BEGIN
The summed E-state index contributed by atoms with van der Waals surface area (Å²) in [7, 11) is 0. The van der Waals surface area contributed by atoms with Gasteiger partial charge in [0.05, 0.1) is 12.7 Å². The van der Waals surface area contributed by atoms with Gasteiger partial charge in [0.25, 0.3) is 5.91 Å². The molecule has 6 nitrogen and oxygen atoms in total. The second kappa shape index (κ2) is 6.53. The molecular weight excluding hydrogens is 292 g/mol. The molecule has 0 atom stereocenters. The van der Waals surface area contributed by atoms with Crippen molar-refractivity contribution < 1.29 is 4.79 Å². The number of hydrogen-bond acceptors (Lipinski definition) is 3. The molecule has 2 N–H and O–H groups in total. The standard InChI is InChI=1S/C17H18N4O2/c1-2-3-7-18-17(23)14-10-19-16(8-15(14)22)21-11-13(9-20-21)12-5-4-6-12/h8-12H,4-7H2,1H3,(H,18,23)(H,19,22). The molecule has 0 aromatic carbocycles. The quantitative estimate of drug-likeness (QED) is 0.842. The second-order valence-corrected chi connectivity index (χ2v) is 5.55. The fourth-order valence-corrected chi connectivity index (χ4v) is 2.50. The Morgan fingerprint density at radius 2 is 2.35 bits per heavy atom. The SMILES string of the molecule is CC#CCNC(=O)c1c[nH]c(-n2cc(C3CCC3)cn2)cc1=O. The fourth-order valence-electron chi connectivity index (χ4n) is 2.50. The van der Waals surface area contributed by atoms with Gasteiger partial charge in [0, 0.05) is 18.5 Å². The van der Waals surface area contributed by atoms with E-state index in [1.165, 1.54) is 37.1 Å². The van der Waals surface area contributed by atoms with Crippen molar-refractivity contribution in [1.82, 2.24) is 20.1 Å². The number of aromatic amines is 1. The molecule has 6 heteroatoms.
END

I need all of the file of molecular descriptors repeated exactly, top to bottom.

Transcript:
The summed E-state index contributed by atoms with van der Waals surface area (Å²) in [7, 11) is 0. The van der Waals surface area contributed by atoms with Gasteiger partial charge in [0.05, 0.1) is 12.7 Å². The van der Waals surface area contributed by atoms with Gasteiger partial charge in [0.25, 0.3) is 5.91 Å². The molecule has 6 nitrogen and oxygen atoms in total. The second kappa shape index (κ2) is 6.53. The molecular weight excluding hydrogens is 292 g/mol. The molecule has 0 atom stereocenters. The van der Waals surface area contributed by atoms with Crippen molar-refractivity contribution < 1.29 is 4.79 Å². The number of hydrogen-bond acceptors (Lipinski definition) is 3. The molecule has 2 N–H and O–H groups in total. The standard InChI is InChI=1S/C17H18N4O2/c1-2-3-7-18-17(23)14-10-19-16(8-15(14)22)21-11-13(9-20-21)12-5-4-6-12/h8-12H,4-7H2,1H3,(H,18,23)(H,19,22). The molecule has 0 aromatic carbocycles. The quantitative estimate of drug-likeness (QED) is 0.842. The second-order valence-corrected chi connectivity index (χ2v) is 5.55. The fourth-order valence-corrected chi connectivity index (χ4v) is 2.50. The Morgan fingerprint density at radius 2 is 2.35 bits per heavy atom. The SMILES string of the molecule is CC#CCNC(=O)c1c[nH]c(-n2cc(C3CCC3)cn2)cc1=O. The fourth-order valence-electron chi connectivity index (χ4n) is 2.50. The van der Waals surface area contributed by atoms with Gasteiger partial charge in [0, 0.05) is 18.5 Å². The van der Waals surface area contributed by atoms with E-state index in [1.165, 1.54) is 37.1 Å². The van der Waals surface area contributed by atoms with Crippen molar-refractivity contribution in [1.82, 2.24) is 20.1 Å². The number of aromatic amines is 1. The molecule has 6 heteroatoms.